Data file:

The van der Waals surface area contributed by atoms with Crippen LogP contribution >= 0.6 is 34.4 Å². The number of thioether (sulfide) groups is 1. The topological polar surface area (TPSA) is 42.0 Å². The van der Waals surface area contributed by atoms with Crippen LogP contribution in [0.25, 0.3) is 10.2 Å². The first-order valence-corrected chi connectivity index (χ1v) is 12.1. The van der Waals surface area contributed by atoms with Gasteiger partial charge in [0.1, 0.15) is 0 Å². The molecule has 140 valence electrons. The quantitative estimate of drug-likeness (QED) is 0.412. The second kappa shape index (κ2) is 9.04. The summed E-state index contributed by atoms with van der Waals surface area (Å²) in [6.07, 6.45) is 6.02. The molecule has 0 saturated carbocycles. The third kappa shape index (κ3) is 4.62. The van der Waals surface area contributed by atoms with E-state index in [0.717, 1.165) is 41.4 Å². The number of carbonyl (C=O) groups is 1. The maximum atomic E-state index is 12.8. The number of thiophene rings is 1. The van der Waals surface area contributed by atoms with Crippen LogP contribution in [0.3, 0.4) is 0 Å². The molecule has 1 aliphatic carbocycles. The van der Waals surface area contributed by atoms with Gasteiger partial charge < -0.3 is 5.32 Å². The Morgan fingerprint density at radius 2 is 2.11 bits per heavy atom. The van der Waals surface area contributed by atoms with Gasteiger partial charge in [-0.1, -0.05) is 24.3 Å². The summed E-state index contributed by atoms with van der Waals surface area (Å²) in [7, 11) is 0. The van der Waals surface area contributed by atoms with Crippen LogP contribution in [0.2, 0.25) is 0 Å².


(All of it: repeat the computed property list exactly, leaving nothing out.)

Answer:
The van der Waals surface area contributed by atoms with Crippen LogP contribution >= 0.6 is 34.4 Å². The number of thioether (sulfide) groups is 1. The topological polar surface area (TPSA) is 42.0 Å². The van der Waals surface area contributed by atoms with Crippen LogP contribution in [0.25, 0.3) is 10.2 Å². The first-order valence-corrected chi connectivity index (χ1v) is 12.1. The van der Waals surface area contributed by atoms with Gasteiger partial charge in [0.1, 0.15) is 0 Å². The molecule has 140 valence electrons. The quantitative estimate of drug-likeness (QED) is 0.412. The second kappa shape index (κ2) is 9.04. The summed E-state index contributed by atoms with van der Waals surface area (Å²) in [6.07, 6.45) is 6.02. The molecule has 0 saturated carbocycles. The third kappa shape index (κ3) is 4.62. The van der Waals surface area contributed by atoms with E-state index in [0.717, 1.165) is 41.4 Å². The number of carbonyl (C=O) groups is 1. The maximum atomic E-state index is 12.8. The number of thiophene rings is 1. The van der Waals surface area contributed by atoms with Crippen LogP contribution in [0.3, 0.4) is 0 Å². The molecule has 1 aliphatic carbocycles. The van der Waals surface area contributed by atoms with Gasteiger partial charge < -0.3 is 5.32 Å². The Morgan fingerprint density at radius 2 is 2.11 bits per heavy atom. The van der Waals surface area contributed by atoms with Gasteiger partial charge in [-0.1, -0.05) is 24.3 Å². The summed E-state index contributed by atoms with van der Waals surface area (Å²) in [7, 11) is 0. The van der Waals surface area contributed by atoms with Crippen LogP contribution in [0.2, 0.25) is 0 Å².